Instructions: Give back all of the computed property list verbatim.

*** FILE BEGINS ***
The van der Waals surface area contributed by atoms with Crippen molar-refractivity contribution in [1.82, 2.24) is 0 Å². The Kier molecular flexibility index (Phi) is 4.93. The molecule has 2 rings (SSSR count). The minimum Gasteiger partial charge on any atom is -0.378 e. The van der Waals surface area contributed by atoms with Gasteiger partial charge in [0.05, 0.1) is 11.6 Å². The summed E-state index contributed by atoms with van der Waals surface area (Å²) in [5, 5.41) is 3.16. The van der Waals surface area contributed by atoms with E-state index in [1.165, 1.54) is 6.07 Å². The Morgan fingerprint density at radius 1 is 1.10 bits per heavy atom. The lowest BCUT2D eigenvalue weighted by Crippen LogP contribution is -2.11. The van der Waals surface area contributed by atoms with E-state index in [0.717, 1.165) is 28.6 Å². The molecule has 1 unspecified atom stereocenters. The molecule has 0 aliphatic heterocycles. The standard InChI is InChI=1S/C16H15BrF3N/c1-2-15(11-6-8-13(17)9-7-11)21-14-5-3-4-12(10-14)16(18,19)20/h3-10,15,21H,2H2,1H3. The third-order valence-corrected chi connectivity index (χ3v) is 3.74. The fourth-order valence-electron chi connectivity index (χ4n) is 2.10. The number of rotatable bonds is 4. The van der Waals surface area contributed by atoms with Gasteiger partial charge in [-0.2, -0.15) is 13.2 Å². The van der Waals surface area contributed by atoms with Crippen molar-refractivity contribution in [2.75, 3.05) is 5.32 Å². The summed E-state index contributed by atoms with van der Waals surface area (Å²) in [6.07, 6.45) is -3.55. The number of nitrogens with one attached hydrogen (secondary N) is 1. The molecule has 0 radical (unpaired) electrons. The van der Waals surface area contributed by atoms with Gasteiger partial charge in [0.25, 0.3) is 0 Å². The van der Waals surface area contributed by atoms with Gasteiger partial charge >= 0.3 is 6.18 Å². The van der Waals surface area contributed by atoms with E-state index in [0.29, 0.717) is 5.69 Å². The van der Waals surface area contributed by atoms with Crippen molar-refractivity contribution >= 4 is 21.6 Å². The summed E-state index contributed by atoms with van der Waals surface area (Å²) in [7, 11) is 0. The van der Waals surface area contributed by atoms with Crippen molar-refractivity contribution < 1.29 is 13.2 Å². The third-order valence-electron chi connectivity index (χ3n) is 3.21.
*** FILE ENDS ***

The van der Waals surface area contributed by atoms with Crippen molar-refractivity contribution in [1.82, 2.24) is 0 Å². The Kier molecular flexibility index (Phi) is 4.93. The molecule has 2 rings (SSSR count). The minimum Gasteiger partial charge on any atom is -0.378 e. The van der Waals surface area contributed by atoms with Gasteiger partial charge in [0.05, 0.1) is 11.6 Å². The summed E-state index contributed by atoms with van der Waals surface area (Å²) in [5, 5.41) is 3.16. The van der Waals surface area contributed by atoms with E-state index in [1.165, 1.54) is 6.07 Å². The Morgan fingerprint density at radius 1 is 1.10 bits per heavy atom. The lowest BCUT2D eigenvalue weighted by Crippen LogP contribution is -2.11. The van der Waals surface area contributed by atoms with E-state index in [0.717, 1.165) is 28.6 Å². The molecule has 1 unspecified atom stereocenters. The molecule has 0 aliphatic heterocycles. The standard InChI is InChI=1S/C16H15BrF3N/c1-2-15(11-6-8-13(17)9-7-11)21-14-5-3-4-12(10-14)16(18,19)20/h3-10,15,21H,2H2,1H3. The third-order valence-corrected chi connectivity index (χ3v) is 3.74. The fourth-order valence-electron chi connectivity index (χ4n) is 2.10. The number of rotatable bonds is 4. The van der Waals surface area contributed by atoms with Gasteiger partial charge in [-0.2, -0.15) is 13.2 Å². The van der Waals surface area contributed by atoms with Crippen molar-refractivity contribution in [2.75, 3.05) is 5.32 Å². The summed E-state index contributed by atoms with van der Waals surface area (Å²) in [6.07, 6.45) is -3.55. The number of nitrogens with one attached hydrogen (secondary N) is 1. The molecule has 0 radical (unpaired) electrons. The van der Waals surface area contributed by atoms with Gasteiger partial charge in [0.25, 0.3) is 0 Å². The van der Waals surface area contributed by atoms with Gasteiger partial charge >= 0.3 is 6.18 Å². The van der Waals surface area contributed by atoms with E-state index in [0.29, 0.717) is 5.69 Å². The van der Waals surface area contributed by atoms with Crippen molar-refractivity contribution >= 4 is 21.6 Å². The summed E-state index contributed by atoms with van der Waals surface area (Å²) in [7, 11) is 0. The van der Waals surface area contributed by atoms with Crippen molar-refractivity contribution < 1.29 is 13.2 Å². The third-order valence-electron chi connectivity index (χ3n) is 3.21.